Maps of Pennsylvania and Philadelphia from The North American Atlas [1775-1777]

Published a few months after the Battles of Lexington and Concord (April 19, 1775), this large map of the “province of Pennsylvania” is primarily based on the map by William Scull in 1770. It shows the Pennsylvania frontier in detail, including the roads, pathways, rivers, mountains, and forts. Note Fort Pitt in the west that will become the City of Pittsburgh and the newly defined Mason-Dixon line (1763-1767). Scull’s map would prove to be a reliable base for many subsequent maps and surveys. This map, printed in 1776 for Robert Sayer and J. Bennett, includes additional topographical descriptions and markers for latitude and longitude, which were likely added to help British troops fighting in North America. This “Province of Pennsylvania” is bound alongside maps of twenty other locations, including Philadelphia, Boston, Quebec, etc. in “The North American Atlas” by William Faden (1749-1836).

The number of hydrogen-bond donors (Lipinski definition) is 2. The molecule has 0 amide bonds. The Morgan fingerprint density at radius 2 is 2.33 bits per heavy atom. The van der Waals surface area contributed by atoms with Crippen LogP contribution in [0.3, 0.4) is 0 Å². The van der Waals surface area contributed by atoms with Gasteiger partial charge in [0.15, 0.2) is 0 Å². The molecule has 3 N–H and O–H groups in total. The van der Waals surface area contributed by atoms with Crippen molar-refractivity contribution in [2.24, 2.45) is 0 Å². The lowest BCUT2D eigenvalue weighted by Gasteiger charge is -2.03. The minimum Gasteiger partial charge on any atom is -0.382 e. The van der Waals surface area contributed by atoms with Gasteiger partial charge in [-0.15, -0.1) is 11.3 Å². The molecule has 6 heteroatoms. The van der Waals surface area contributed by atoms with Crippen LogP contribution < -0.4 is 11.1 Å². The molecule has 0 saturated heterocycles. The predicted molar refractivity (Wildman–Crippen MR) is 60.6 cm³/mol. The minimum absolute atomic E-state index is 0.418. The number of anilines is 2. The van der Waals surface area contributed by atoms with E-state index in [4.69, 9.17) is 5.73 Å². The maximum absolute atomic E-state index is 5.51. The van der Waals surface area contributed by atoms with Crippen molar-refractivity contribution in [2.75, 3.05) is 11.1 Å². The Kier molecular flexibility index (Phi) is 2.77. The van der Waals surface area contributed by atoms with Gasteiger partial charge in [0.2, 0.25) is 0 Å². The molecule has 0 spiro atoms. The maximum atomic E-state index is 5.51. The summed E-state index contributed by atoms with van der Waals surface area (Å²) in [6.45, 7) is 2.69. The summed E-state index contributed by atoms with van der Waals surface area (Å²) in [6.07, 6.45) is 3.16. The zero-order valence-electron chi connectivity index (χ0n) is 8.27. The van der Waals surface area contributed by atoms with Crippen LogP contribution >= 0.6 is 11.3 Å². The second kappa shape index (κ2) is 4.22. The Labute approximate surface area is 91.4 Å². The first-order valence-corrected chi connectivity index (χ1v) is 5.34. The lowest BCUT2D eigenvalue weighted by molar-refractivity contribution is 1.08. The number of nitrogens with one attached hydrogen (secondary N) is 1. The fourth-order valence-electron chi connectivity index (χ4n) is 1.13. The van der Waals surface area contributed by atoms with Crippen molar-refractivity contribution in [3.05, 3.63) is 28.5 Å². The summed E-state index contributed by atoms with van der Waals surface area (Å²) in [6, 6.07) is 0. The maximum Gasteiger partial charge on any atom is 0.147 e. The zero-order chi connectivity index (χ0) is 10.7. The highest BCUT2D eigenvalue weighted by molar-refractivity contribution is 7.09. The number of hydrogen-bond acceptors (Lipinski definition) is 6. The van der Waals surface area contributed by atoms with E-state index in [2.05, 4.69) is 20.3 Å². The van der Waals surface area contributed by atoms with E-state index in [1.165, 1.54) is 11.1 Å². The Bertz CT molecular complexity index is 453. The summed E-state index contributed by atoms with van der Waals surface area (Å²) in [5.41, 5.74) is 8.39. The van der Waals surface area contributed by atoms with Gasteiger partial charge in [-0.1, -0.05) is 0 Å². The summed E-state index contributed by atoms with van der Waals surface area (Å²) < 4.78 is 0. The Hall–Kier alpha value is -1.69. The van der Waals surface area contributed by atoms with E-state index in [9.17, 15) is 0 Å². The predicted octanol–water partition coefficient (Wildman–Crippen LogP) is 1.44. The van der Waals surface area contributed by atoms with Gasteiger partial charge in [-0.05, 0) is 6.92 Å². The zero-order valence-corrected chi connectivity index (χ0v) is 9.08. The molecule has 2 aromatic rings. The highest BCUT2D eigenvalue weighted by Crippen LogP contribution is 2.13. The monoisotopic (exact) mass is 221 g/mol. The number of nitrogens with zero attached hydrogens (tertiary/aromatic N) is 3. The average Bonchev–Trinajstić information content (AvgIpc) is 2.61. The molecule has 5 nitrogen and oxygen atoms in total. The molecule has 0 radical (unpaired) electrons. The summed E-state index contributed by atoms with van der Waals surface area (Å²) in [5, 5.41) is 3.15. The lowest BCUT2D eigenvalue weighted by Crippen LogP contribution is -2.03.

When examined closely during Special Collections class sessions, many Pennsylvanian students are surprised to see that their hometowns and counties had not yet been established as of 1775. This includes the Lehigh, Monroe and Carbon Counties, with only nine counties being represented on this map. Cumberland, the largest county, extends from the center of the colony to its western end. Today there are 67 counties in the Commonwealth of Pennsylvania.

The two views of Philadelphia displayed here are examples of one the most culturally and industrially developed cities from the American Colonial period. The rendering in the second map shows the  “Elevations of the State House,'' later known as Independence Hall after its association with the Declaration of Independence and the United States Constitution. Independence Hall is now a land-mark World Heritage Site. 

William Faden. The North American Atlas [1775-1777]

“A Map OF Pennsylvania exhibiting not only the improved parts of that province, but also its extensive frontiers: Laid from actual surveys, and chiefly from the late map of W. Scull, published in 1770”
London: Printed for Robert Sayer & J. Bennett, 1775.

A Plan of the City of Philadelphia, the Capital of Pennsylvania, from Actual Survey by Benjamin Easburn, Surveyor General.
London, Andrew Dury: 1776.

A Plan of the City and Environs of Philadelphia, Surveyed by W. Scull and G. Heap, Engraved by William Faden.

▶Galleria - Maps of Pennsylvania and Philadelphia